Alongside the Munich artists, a major proportion of Wagener’s gallery was devoted above all to the works of Berlin landscape painters such as Wilhelm Ahlborn, Eduard Biermann, Gustav Boenisch, Karl Hampe, August Kopisch, Wilhelm Krause and Ferdinand Schirmer. One of the unusually bold compositions within the collection is August Kopisch’s "View of the Pontine marshes at sunset": in dramatically heightened shades of red, the artist offers a view of the marshy landscape on the shores of the Tyrrhenian Sea, “into which the solar disc is about to sink; the purple sirocco sky is reflected by  floodwaters”, as Kopisch himself described the canvas in a letter to Wagener.

Pomeranian coast (1828) by Wilhelm August KrauseAlte Nationalgalerie, Staatliche Museen zu Berlin

By contrast, Wilhelm Krause’s Pomeranian Coast seems less dramatic in mood, even if sky and sea are announcing the arrival of stormy weather. Krause was the first Berlin marine painter. While living in Dresden he vainly sought tuition from Caspar David Friedrich. Under the influence of his model Friedrich and of Johan Christian Dahl, he produced numerous coastal landscapes.

Ritterburg (1828) by Carl Friedrich LessingAlte Nationalgalerie, Staatliche Museen zu Berlin

Düsseldorf artists...

Wagener’s  first important purchase of a Düsseldorf picture was Carl Friedrich Lessing’s "Ritterburg", a large-format landscape completed in 1828. Rising within a mountainous setting lit by the evening sun is a steep-sided rock, surrounded by water, its summit crowned by a castle. A knight is approaching the rock in a small boat; on a terrace high above, the master of the castle awaits his guest. Lessing drew upon the novel "The Abbot" by Sir Walter Scott as his literary source. Both the Düsseldorf artists and Wagener were great admirers of Scott’s novels.

Silesian landscape (1841) by Carl Friedrich LessingAlte Nationalgalerie, Staatliche Museen zu Berlin

Wagener continued to purchase further landscapes from Lessing for his collection, including "The forest Chapel" and, in 1841, "Silesian Landscape". The lonely Silesian floodplain with its backwaters and scrubby vegetation was probably inspired by memories from the painter’s youth in his native Wroclaw. Lessing renounces narrative motifs. A solitary figure is walking along the road; far in the distance we can make out the towers of a town. Writing enthusiastically about this atmospheric, panoramic landscape, the Berlin critic Ludwig Pietsch proclaimed that he had “never seen this evening gold, this afterglow in the sky above the western horizon, their subtle gleam on the dark vegetation and the imperceptible transition towards the top into the cool tones in which this gentle glow gradually dies away [...] reproduced by a painter with such perfection as in this wonderful work by Lessing”.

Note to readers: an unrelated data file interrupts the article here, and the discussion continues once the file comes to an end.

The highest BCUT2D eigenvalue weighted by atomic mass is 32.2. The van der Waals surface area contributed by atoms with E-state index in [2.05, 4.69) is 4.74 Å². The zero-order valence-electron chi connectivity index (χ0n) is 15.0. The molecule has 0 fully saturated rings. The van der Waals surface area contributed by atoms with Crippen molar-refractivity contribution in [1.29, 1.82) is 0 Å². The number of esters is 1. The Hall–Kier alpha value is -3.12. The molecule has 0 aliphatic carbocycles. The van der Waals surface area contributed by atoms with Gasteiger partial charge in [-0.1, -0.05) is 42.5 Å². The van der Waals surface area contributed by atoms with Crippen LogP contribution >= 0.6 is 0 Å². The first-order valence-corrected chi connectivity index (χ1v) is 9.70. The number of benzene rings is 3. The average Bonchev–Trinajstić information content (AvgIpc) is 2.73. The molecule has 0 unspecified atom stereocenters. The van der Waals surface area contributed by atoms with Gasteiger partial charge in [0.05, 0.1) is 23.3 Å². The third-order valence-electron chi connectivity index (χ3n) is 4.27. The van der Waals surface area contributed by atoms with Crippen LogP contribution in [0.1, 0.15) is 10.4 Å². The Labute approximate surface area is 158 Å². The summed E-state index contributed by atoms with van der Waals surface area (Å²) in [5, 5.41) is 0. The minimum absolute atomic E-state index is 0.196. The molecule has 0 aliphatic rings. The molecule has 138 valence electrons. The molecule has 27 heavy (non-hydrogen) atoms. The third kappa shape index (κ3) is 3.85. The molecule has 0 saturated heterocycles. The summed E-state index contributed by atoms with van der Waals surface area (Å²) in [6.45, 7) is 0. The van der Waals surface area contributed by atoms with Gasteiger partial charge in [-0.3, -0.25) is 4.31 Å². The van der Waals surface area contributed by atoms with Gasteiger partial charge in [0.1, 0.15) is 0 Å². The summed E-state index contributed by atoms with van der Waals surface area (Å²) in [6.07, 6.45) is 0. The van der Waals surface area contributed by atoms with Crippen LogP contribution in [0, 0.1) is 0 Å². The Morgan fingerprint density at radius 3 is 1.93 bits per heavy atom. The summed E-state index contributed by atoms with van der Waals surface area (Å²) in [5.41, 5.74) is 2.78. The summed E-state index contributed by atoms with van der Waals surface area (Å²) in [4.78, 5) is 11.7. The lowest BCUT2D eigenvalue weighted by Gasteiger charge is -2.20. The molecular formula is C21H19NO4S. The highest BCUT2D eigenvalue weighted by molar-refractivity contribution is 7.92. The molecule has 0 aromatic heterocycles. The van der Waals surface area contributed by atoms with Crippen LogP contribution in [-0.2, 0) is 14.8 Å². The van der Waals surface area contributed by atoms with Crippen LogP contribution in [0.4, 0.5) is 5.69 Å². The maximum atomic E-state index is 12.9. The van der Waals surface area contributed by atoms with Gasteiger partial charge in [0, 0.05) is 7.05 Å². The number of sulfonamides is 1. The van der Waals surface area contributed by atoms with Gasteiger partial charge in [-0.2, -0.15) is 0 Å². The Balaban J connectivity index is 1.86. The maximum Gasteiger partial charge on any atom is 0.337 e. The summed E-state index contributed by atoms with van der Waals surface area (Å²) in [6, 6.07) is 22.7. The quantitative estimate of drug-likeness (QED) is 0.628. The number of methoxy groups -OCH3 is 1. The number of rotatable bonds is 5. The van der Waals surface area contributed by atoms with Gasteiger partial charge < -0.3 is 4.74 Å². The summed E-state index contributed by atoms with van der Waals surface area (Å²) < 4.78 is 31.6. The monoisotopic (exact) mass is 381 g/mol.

Sagittarius in the bottleneck (1851) by Carl Friedrich LessingAlte Nationalgalerie, Staatliche Museen zu Berlin


One of the pictures that Wagener was very anxious to obtain, and for which he had to wait a very long time, was Lessing’s "Sagittarius in the bottleneck", a mountainscape and a history painting at the same time. The collector commissioned the composition, dedicated to the Thirty Years’ War, as early as 1836, but would only take delivery of the  finished work 15 years later, in 1851. Wagener paid 4,000 thalers for the painting—the most he had ever spent on a painting. “A picture of enormous allure, one that
is generally admired,” wrote Friedrich Eggers in the Deutsches Kunstblatt art journal. “We are indebted for the exhibition of this painting to Consul Wagener, [...] whose collection, kindly opened to the public, probably none who pass through Berlin leave unvisited, and who selflessly shares the enjoyment of a magnificent art treasure with this entire stream of travellers and his fellow citizens.” 

Lessing has depicted a mountain pass which is being defended against soldiers by a group of riflemen on a rocky outcrop. “It is the concrete image of revolt,” as Eggers writes; “it is a scene that surely always has been and always will be seen where insurrection raises its lawless, cursed head.” The mountains as a place of freedom, as the topos of a national and patriotic consciousness, become in this work the stage on which rebels are fighting for freedom. In this “double” portrayal of freedom, Lessing once again lent expression to his anti-authoritarian stance. And Wagener, the “indefatigable and liberal patron of the arts”, probably sympathized with this attitude. Lessing’s "Sagittarius in the bottleneck" was to become “the loveliest pearl” in his collection.

Portrait of the banker Joachim Heinrich Wilhelm Wagener (1856) by Julius Friedrich Anton SchraderAlte Nationalgalerie, Staatliche Museen zu Berlin

Credits: Story

Text: Staatliche Museen zu Berlin – Preußischer Kulturbesitz
Concept / Text: Dr. Birgit Verwiebe

Editing / Realisation: Malith C. Krishnaratne

© Staatliche Museen zu Berlin – Preußischer Kulturbesitz
Alte Nationalgalerie

Credits: All media
The story featured may in some cases have been created by an independent third party and may not always represent the views of the institutions, listed below, who have supplied the content.
Explore more
Google apps